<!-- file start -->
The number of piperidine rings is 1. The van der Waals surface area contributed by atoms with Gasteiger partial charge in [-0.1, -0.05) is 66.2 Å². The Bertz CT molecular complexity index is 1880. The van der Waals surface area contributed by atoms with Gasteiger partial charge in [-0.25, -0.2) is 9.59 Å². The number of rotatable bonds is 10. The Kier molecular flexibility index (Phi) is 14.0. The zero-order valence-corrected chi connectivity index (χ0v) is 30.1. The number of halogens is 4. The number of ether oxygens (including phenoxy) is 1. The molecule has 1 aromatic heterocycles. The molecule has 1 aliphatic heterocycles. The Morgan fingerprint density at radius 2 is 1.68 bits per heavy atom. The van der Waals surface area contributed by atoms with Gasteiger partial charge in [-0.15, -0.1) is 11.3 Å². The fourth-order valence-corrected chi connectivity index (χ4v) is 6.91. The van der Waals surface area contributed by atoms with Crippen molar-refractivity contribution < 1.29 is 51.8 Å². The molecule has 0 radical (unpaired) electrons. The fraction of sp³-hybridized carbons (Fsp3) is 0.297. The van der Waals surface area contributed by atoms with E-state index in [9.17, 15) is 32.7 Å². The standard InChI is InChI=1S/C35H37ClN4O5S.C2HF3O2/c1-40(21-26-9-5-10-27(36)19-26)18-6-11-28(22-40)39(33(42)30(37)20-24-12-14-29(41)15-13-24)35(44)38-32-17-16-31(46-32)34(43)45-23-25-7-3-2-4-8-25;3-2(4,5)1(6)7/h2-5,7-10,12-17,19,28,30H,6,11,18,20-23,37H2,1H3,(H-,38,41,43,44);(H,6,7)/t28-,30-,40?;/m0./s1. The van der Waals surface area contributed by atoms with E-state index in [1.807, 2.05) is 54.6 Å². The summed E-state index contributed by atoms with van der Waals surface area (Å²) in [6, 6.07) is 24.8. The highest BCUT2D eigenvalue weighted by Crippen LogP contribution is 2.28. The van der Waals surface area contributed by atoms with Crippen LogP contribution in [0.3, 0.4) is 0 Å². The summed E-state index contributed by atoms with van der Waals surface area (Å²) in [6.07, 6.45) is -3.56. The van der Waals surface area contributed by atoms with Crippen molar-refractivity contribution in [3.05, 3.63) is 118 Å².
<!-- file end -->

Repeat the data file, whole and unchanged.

The number of piperidine rings is 1. The van der Waals surface area contributed by atoms with Gasteiger partial charge in [-0.1, -0.05) is 66.2 Å². The Bertz CT molecular complexity index is 1880. The van der Waals surface area contributed by atoms with Gasteiger partial charge in [-0.25, -0.2) is 9.59 Å². The number of rotatable bonds is 10. The Kier molecular flexibility index (Phi) is 14.0. The zero-order valence-corrected chi connectivity index (χ0v) is 30.1. The number of halogens is 4. The number of ether oxygens (including phenoxy) is 1. The molecule has 1 aromatic heterocycles. The molecule has 1 aliphatic heterocycles. The Morgan fingerprint density at radius 2 is 1.68 bits per heavy atom. The van der Waals surface area contributed by atoms with Gasteiger partial charge in [-0.15, -0.1) is 11.3 Å². The fourth-order valence-corrected chi connectivity index (χ4v) is 6.91. The van der Waals surface area contributed by atoms with Crippen molar-refractivity contribution < 1.29 is 51.8 Å². The molecule has 0 radical (unpaired) electrons. The fraction of sp³-hybridized carbons (Fsp3) is 0.297. The van der Waals surface area contributed by atoms with E-state index in [9.17, 15) is 32.7 Å². The standard InChI is InChI=1S/C35H37ClN4O5S.C2HF3O2/c1-40(21-26-9-5-10-27(36)19-26)18-6-11-28(22-40)39(33(42)30(37)20-24-12-14-29(41)15-13-24)35(44)38-32-17-16-31(46-32)34(43)45-23-25-7-3-2-4-8-25;3-2(4,5)1(6)7/h2-5,7-10,12-17,19,28,30H,6,11,18,20-23,37H2,1H3,(H-,38,41,43,44);(H,6,7)/t28-,30-,40?;/m0./s1. The van der Waals surface area contributed by atoms with E-state index in [1.807, 2.05) is 54.6 Å². The summed E-state index contributed by atoms with van der Waals surface area (Å²) in [6, 6.07) is 24.8. The highest BCUT2D eigenvalue weighted by Crippen LogP contribution is 2.28. The van der Waals surface area contributed by atoms with Crippen LogP contribution in [0.3, 0.4) is 0 Å². The summed E-state index contributed by atoms with van der Waals surface area (Å²) in [6.07, 6.45) is -3.56. The van der Waals surface area contributed by atoms with Crippen molar-refractivity contribution in [3.05, 3.63) is 118 Å².